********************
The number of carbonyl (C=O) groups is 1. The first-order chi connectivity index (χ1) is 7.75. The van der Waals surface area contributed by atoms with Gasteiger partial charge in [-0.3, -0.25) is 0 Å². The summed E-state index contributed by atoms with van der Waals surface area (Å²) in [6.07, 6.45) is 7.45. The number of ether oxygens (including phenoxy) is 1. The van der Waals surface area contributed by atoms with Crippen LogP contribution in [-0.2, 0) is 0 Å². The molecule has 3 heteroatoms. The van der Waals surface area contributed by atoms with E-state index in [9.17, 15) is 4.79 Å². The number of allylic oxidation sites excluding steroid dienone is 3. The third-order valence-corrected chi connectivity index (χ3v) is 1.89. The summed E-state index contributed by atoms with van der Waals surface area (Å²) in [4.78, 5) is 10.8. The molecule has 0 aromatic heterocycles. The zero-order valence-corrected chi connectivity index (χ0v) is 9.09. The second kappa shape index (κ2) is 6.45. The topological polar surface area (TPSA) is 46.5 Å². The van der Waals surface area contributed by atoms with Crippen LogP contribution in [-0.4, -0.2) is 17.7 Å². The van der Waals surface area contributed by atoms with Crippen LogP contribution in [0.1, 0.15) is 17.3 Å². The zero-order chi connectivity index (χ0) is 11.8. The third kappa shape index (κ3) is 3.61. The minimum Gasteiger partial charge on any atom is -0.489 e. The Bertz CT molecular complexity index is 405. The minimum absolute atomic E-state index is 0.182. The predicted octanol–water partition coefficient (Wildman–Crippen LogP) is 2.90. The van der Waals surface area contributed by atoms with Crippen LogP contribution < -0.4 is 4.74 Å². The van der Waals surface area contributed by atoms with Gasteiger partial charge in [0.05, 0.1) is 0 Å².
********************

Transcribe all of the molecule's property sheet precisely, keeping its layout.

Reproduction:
The number of carbonyl (C=O) groups is 1. The first-order chi connectivity index (χ1) is 7.75. The van der Waals surface area contributed by atoms with Gasteiger partial charge in [-0.3, -0.25) is 0 Å². The summed E-state index contributed by atoms with van der Waals surface area (Å²) in [6.07, 6.45) is 7.45. The number of ether oxygens (including phenoxy) is 1. The van der Waals surface area contributed by atoms with Crippen LogP contribution in [-0.2, 0) is 0 Å². The molecule has 3 heteroatoms. The van der Waals surface area contributed by atoms with E-state index in [9.17, 15) is 4.79 Å². The number of allylic oxidation sites excluding steroid dienone is 3. The third-order valence-corrected chi connectivity index (χ3v) is 1.89. The summed E-state index contributed by atoms with van der Waals surface area (Å²) in [4.78, 5) is 10.8. The molecule has 0 aromatic heterocycles. The zero-order valence-corrected chi connectivity index (χ0v) is 9.09. The second kappa shape index (κ2) is 6.45. The topological polar surface area (TPSA) is 46.5 Å². The van der Waals surface area contributed by atoms with Crippen LogP contribution in [-0.4, -0.2) is 17.7 Å². The van der Waals surface area contributed by atoms with Crippen LogP contribution in [0.1, 0.15) is 17.3 Å². The zero-order chi connectivity index (χ0) is 11.8. The third kappa shape index (κ3) is 3.61. The minimum Gasteiger partial charge on any atom is -0.489 e. The Bertz CT molecular complexity index is 405. The minimum absolute atomic E-state index is 0.182. The predicted octanol–water partition coefficient (Wildman–Crippen LogP) is 2.90. The van der Waals surface area contributed by atoms with Crippen LogP contribution < -0.4 is 4.74 Å². The van der Waals surface area contributed by atoms with Gasteiger partial charge in [0.05, 0.1) is 0 Å².